The Solomon Sea is a marginal sea in the southwest Pacific that connects subtropical and equatorial circulation, constricting transport of South Pacific Subtropical Mode Water and Antarctic Intermediate Water through its deep, narrow channels. Marginal sea topography inhibits internal waves from propagating out and into the open ocean, making these regions hot spots for energy dissipation and mixing. Data from two hydrographic cruises and from Argo profiles are employed to indirectly infer mixing from observations for the first time in the Solomon Sea. Thorpe and finescale methods indirectly estimate the rate of dissipation of kinetic energy (E) and indicate that it is maximum in the surface and thermocline layers and decreases by 2-3 orders of magnitude by 2000 m depth. Estimates of diapycnal diffusivity from the observations and a simple diffusive model agree in magnitude but have different depth structures, likely reflecting the combined influence of both diapycnal mixing and isopycnal stirring. Spatial variability of E is large, spanning at least 2 orders of magnitude within isopycnal layers. Seasonal variability of E reflects regional monsoonal changes in large-scale oceanic and atmospheric conditions with E increased in July and decreased in March. Finally, tide power input and topographic roughness are well correlated with mean spatial patterns of mixing within intermediate and deep isopycnals but are not clearly correlated with thermocline mixing patterns. Plain Language Summary In the ocean, a number of physical processes move heat, salt, and nutrients around vertically by mixing neighboring layers of the ocean together. This study investigates the strength and spatial patterns of this mixing in the Solomon Sea, which is located in the tropical west Pacific Ocean. Estimates of the strength of mixing are made using measurements of temperature, salinity, and velocity taken during two scientific cruises in the Solomon Sea. Measurements of temperature and salinity from a network of floats that move up and down through the ocean and travel with ocean currents were also used to estimate the strength and patterns of mixing. This research finds three key results for mixing in the Solomon Sea: (1) Mixing is strongest near the surface of the Solomon Sea and less strong at deeper depths. (2) Mixing varies horizontally, with stronger mixing above underwater ridges and seamounts, and with weaker mixing above smooth and flat seafloor. (3) The strength of mixing changes with the seasons, possibly related to the monsoonal winds which also change in strength over the seasons.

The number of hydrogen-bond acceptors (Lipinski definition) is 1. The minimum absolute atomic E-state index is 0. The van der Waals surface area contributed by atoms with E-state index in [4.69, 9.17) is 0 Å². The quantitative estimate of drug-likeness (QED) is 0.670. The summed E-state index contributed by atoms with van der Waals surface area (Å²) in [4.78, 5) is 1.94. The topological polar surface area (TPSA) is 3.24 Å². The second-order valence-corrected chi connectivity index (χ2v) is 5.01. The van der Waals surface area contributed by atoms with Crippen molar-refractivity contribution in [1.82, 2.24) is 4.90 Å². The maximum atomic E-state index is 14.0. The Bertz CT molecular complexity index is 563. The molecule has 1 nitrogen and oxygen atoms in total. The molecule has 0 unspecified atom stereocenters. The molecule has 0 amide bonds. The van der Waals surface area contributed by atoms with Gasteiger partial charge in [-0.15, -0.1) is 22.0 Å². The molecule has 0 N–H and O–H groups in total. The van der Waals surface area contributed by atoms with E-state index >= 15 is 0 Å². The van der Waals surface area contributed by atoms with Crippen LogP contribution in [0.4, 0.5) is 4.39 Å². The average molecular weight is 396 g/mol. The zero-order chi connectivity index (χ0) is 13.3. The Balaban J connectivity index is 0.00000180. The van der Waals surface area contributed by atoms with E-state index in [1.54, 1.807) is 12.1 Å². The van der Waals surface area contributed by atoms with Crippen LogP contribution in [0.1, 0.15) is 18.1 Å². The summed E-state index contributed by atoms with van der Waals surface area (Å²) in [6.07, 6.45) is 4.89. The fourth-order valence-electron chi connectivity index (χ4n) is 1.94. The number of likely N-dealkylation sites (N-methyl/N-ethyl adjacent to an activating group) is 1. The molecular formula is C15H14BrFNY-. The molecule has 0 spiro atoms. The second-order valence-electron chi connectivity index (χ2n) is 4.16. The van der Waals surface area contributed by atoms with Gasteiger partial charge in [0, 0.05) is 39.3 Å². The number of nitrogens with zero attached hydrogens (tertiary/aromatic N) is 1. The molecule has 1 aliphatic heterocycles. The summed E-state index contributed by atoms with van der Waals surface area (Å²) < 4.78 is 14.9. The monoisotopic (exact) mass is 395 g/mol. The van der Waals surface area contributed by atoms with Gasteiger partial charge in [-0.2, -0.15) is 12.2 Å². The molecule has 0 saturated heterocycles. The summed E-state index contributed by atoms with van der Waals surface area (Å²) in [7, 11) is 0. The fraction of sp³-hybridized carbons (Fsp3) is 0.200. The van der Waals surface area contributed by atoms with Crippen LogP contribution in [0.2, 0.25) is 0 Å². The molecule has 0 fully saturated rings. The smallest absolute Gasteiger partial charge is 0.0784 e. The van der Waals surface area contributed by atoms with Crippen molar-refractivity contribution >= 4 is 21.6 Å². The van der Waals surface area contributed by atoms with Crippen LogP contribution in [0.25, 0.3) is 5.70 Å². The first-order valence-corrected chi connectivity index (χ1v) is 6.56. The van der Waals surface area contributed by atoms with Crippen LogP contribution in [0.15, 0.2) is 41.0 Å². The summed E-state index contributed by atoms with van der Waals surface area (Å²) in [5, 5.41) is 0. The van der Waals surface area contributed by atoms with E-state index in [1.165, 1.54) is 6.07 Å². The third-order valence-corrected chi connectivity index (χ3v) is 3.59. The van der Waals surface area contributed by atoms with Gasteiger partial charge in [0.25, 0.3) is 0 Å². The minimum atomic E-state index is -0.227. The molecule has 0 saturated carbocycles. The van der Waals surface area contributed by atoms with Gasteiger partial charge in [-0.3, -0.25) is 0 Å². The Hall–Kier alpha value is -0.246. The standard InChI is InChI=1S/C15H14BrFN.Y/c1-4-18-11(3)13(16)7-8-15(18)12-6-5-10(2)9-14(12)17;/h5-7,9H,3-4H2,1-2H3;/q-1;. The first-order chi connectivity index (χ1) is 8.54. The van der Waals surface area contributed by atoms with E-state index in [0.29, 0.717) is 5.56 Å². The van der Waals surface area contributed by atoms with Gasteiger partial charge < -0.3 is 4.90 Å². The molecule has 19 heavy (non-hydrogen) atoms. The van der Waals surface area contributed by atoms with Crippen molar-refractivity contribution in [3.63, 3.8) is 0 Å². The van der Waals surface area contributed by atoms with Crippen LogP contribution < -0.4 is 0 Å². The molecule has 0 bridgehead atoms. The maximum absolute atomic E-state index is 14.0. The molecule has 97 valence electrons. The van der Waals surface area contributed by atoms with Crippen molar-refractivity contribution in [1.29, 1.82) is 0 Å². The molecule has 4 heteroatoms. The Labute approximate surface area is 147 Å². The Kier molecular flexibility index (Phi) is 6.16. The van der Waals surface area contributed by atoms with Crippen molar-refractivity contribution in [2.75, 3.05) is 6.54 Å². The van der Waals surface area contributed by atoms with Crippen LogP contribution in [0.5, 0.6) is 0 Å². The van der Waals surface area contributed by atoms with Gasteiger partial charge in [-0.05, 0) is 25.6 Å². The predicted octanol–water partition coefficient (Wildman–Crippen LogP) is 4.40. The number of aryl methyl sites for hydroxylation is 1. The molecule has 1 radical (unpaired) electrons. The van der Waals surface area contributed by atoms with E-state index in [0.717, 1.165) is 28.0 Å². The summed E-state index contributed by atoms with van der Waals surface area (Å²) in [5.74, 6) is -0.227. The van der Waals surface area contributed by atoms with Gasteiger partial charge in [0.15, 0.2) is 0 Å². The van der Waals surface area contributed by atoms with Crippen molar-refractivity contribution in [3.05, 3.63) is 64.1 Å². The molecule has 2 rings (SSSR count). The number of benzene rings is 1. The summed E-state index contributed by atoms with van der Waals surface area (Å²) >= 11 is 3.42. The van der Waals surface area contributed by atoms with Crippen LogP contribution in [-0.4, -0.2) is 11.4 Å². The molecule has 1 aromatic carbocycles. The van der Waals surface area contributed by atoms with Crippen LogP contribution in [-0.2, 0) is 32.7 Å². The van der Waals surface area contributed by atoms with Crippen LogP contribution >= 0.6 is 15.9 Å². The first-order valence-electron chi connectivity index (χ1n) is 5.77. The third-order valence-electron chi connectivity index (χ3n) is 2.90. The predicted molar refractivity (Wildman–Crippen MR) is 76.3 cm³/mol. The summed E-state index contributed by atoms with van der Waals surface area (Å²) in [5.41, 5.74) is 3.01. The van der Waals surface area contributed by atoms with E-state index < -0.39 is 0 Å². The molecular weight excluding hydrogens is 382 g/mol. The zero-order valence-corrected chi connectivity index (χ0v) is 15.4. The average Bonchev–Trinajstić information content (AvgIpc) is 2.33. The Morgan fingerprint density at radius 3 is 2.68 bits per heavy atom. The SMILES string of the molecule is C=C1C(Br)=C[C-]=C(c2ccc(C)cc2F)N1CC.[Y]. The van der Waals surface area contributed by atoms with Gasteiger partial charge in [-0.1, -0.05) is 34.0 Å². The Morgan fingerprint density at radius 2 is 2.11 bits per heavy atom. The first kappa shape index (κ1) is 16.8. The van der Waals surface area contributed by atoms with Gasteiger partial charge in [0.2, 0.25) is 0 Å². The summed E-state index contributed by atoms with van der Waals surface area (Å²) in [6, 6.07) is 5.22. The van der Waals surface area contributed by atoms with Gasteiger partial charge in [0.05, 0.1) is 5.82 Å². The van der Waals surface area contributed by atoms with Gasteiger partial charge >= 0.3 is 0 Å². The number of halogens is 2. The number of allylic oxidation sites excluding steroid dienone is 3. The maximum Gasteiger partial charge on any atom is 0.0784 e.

2016